Pwllheli promenade

Pwllheli promenade

Old photo of Pwllheli promenade
Pwllheli promenade viewed from West End, courtesy of Rhiw.com

This promenade dates from a time when anyone rich enough could indulge in town planning and development. The promenade was part of a bigger project by self-made entrepreneur Solomon Andrews to develop tourism in the Pwllheli area.

He was born in Wiltshire in 1835 and moved to Cardiff as a teenager, working initially at a bakery. His successful cabs and buses in Cardiff in the 1860s were the springboard for his property developments and other ventures.

In August 1893 he bought parts of Pwllheli’s South Beach estate. The area known as South Beach, at the end of Embankment Road, already had a golf course (opened in 1891), a shop and pub (1892), a post office (1893), a Methodist chapel and assembly rooms, where the South Beach Improvement Association held its annual meetings.

By 1901 South Beach had a promenade called Victoria Parade and the South Beach Hotel, as you can see on our page about the Sunday School boating tragedy of 1899.

Aerial photo of Pwllheli promenade in 1950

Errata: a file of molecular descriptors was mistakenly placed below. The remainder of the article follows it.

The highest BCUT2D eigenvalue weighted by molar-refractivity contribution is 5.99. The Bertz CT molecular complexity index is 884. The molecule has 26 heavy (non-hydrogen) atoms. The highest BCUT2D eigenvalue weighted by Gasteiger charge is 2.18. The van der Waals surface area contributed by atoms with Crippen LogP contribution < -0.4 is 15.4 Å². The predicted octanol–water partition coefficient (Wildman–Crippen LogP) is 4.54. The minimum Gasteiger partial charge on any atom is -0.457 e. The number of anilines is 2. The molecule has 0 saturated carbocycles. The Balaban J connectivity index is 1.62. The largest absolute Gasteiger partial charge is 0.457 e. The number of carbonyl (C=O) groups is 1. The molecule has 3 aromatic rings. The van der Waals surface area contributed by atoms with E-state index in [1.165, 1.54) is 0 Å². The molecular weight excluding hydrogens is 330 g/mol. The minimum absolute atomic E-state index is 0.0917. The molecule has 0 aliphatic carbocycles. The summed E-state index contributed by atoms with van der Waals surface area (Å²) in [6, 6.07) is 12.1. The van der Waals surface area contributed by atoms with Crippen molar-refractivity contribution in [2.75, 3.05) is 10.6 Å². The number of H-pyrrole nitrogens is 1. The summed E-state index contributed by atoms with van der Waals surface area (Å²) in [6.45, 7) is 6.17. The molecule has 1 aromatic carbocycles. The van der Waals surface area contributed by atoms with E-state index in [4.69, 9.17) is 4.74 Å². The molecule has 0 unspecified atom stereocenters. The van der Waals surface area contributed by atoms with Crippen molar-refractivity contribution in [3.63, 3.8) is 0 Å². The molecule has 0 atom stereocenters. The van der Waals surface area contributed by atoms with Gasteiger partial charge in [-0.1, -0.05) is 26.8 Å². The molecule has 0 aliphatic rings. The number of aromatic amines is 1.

Pwllheli promenade in 1950, courtesy of the RCAHMW and its Coflein website

Solomon built a separate promenade at West End, reached via Cardiff Road, along with the West End Hotel, guesthouses, a bandstand, a recreation ground with cycle track, assembly rooms and tram depot. Horse-drawn trams from West End followed a shoreline tramway to his art gallery at Glyn-y-Weddw, Llanbedrog, where one of the trams is displayed. The tramway mostly closed in 1927 after storm damage (the extension from West End to the town centre operated for another year).

Solomon died in 1908. Much of his Pwllheli estate passed to his eldest son, Emile. The family business, Solomon Andrews & Son, continued to play a major role in Pwllheli life. In 1916 it sent 100 cigarettes to each Pwllheli man fighting in the First World War.

By the Second World War, the promenade connected South Beach and West End. The central section was still without buildings when the aerial photo was taken in 1950. The photo is from the Aerofilms Collection of the National Monuments Record of Wales, shown here courtesy of the Royal Commission on the Ancient & Historical Monuments of Wales.

With thanks to local history website Rhiw.com for the old postcard

Postcode: LL53 5PN    View Location Map

Copies of the aerial photo and other images are available from the RCAHMW. Contact: nmr.wales@rcahmw.gov.uk